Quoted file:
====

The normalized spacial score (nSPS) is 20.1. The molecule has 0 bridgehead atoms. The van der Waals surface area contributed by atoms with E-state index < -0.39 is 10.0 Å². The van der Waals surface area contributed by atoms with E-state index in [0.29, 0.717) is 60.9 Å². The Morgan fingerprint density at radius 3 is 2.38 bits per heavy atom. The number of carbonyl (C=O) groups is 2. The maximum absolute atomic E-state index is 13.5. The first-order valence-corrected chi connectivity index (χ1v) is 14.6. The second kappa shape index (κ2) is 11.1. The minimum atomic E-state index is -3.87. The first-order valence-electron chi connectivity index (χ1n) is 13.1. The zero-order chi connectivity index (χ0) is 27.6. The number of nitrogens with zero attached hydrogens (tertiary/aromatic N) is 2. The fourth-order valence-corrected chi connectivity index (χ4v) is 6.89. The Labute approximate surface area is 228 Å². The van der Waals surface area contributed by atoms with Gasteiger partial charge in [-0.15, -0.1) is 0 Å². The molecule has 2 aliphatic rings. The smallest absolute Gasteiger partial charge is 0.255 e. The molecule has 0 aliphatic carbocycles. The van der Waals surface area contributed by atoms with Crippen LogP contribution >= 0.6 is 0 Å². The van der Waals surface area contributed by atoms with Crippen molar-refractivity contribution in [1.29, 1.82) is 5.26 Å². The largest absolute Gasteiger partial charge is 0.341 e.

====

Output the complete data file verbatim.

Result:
The normalized spacial score (nSPS) is 20.1. The molecule has 0 bridgehead atoms. The van der Waals surface area contributed by atoms with E-state index < -0.39 is 10.0 Å². The van der Waals surface area contributed by atoms with E-state index in [0.29, 0.717) is 60.9 Å². The Morgan fingerprint density at radius 3 is 2.38 bits per heavy atom. The number of carbonyl (C=O) groups is 2. The maximum absolute atomic E-state index is 13.5. The first-order valence-corrected chi connectivity index (χ1v) is 14.6. The second kappa shape index (κ2) is 11.1. The minimum atomic E-state index is -3.87. The first-order valence-electron chi connectivity index (χ1n) is 13.1. The zero-order chi connectivity index (χ0) is 27.6. The number of nitrogens with zero attached hydrogens (tertiary/aromatic N) is 2. The fourth-order valence-corrected chi connectivity index (χ4v) is 6.89. The Labute approximate surface area is 228 Å². The van der Waals surface area contributed by atoms with Gasteiger partial charge in [-0.15, -0.1) is 0 Å². The molecule has 2 aliphatic rings. The smallest absolute Gasteiger partial charge is 0.255 e. The molecule has 0 aliphatic carbocycles. The van der Waals surface area contributed by atoms with Crippen LogP contribution >= 0.6 is 0 Å². The van der Waals surface area contributed by atoms with Crippen molar-refractivity contribution in [1.29, 1.82) is 5.26 Å². The largest absolute Gasteiger partial charge is 0.341 e.